Air Potato Leaf Beetles Available to Florida Residents
Residents cannot request air potato leaf beetles for their property at this time.
If air potato vine has been growing vigorously on your property for more than 6 weeks, the vine’s identification has been verified, and there is no evidence of existing beetle populations, you may report your air potato vine population to the Florida Department of Agriculture and Consumer Services here: https://bit.ly/ReportAPV2021FL
For more information, please see the FDACS Website at https://www.fdacs.gov/Divisions-Offices/Plant-Industry/Bureaus-and-Services/Methods-Development-Biological-Control/Biological-Control/Air-Potato-Vine-Biological-Control)
last updated: August 2021
You may recognize the long twining vines and glossy heart-shaped leaves of the exotic air potato vine, but would you recognize its greatest enemy in Florida? Air potato leaf beetles are small red beetles with a black head (see photo on right).
These petite insect larvae turn those large glossy leaves into lacy, hole-filled, skeletonized leaves which significantly reduces the vine’s natural ability to overtake a yard, park, or entire natural area (see photo below, left).
History of the Air Potato Issue
For years residents and park managers battled with air potato (Dioscorea bulbifera) as it aggressively covered our landscape. You see, air potato grows prolifically here because it’s not from our neck of the woods and as a result, our ecosystem lacks air potato’s natural predators.
After extensive research on its safety and impact, the air potato leaf beetle was approved for release in Florida. This beetle helps control the air potato vine population by eating its leaves and stunting its growth. The latest data from citizen scientists shows that the air potato leaf beetles are flourishing.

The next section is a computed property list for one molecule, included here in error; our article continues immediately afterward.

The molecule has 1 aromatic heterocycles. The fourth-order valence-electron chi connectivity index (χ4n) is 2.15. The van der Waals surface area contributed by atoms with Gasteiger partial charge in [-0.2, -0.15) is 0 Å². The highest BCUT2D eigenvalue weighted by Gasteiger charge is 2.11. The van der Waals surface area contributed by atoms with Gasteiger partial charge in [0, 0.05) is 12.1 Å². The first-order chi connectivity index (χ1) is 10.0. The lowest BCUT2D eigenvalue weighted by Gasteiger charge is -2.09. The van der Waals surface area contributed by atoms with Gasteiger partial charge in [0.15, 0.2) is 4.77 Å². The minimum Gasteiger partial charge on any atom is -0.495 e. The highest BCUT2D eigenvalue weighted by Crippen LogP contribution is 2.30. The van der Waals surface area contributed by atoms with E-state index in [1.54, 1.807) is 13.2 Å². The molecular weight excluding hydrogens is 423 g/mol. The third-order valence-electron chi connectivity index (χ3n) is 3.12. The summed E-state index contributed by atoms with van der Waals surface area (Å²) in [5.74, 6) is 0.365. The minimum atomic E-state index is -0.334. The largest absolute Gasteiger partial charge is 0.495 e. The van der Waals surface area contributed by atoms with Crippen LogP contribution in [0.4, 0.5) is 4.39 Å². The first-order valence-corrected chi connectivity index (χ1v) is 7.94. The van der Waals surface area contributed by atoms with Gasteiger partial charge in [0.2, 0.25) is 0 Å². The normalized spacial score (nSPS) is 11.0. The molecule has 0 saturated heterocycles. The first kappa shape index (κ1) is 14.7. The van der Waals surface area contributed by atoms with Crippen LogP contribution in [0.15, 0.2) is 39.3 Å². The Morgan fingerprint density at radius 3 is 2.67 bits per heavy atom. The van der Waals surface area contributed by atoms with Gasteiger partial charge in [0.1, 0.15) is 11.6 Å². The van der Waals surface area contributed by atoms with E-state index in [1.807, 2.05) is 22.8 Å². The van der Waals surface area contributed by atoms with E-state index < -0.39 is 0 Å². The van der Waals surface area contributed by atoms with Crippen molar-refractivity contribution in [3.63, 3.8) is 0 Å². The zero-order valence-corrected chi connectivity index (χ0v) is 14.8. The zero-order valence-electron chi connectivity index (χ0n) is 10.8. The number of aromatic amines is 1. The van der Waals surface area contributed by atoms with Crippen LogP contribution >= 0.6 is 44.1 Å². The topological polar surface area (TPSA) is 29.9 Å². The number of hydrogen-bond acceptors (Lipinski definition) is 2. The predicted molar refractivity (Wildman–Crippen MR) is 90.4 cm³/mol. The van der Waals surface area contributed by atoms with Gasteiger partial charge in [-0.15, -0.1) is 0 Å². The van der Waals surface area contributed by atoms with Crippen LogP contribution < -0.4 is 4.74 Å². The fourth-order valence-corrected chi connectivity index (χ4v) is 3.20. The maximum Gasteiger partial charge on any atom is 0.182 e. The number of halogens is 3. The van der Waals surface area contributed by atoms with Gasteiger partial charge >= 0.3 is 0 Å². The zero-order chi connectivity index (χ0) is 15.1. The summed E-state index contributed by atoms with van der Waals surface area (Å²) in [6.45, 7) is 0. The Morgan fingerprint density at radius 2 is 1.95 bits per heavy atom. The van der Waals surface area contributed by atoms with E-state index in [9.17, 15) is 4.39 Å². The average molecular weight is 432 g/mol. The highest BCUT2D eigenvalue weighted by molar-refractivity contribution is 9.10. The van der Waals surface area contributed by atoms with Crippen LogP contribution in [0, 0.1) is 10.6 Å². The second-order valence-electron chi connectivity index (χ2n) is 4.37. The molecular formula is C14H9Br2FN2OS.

In 2012, the U.S.D.A., the Florida Department of Agriculture and Consumer Services, and UF/IFAS began releasing air potato leaf beetles throughout the state to combat the exotic invasive vine. To learn more about the air potato leaf beetle, see the UF/IFAS Entomology and Nematology Department’s “Featured Creatures” page, here: http://entnemdept.ufl.edu/creatures/BENEFICIAL/BEETLES/air_potato_leaf_beetle.htm
Air Potato Leaf Beetles will reduce the vine, but not eliminate it
After several months of beetle activity, residents should notice the signature lacey-leaf damage the air potato leaf beetles cause. That damage will help weaken the vines and reduce their growth and vigor. However, it is important to note that the beetles will not eradicate the vine from your property.
Biological control agents are one tool in the toolbox when fighting invasive plants, but additional steps are required for full control.
In the case of the air potato vine, residents will see better control if they remove and dispose of (in landfill-bound garbage containers) the “potatoes” left behind by the vine in the fall and winter. These bulbils are abundant when the vine is healthy and can be as large as a bowling ball. Most are around the size of a large apple or sweet potato and are easily removed.
To see a long-term decline in air potato vine on your property, you must remove the bulbils (also known as the potatoes) that fall. The air potato beetles will weaken the vines so that they produce fewer bulbils, but you should still remove them to break the vine’s life cycle.
Why should you remove the potatoes?
These potatoes, also known as bulbils, are the “seeds” for next year’s crop of air potato vine. By removing them and throwing them promptly in the garbage bin, you are reducing the quantity of vine you’ll have to fight next year! Remember, don’t throw the bulbils in the vegetation pile or vegetated waste bin! They will grow a new generation of vines and spread the infestation.
Consider hosting a neighborhood block party or BBQ and having a contest for the younger generation. Whoever picks up the most air potatoes wins a prize! Picking up the air potatoes is easiest after the vines die back for winter, after a good cold snap.
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Originally published in May 2018, revised in March 2020, and updated August 2021.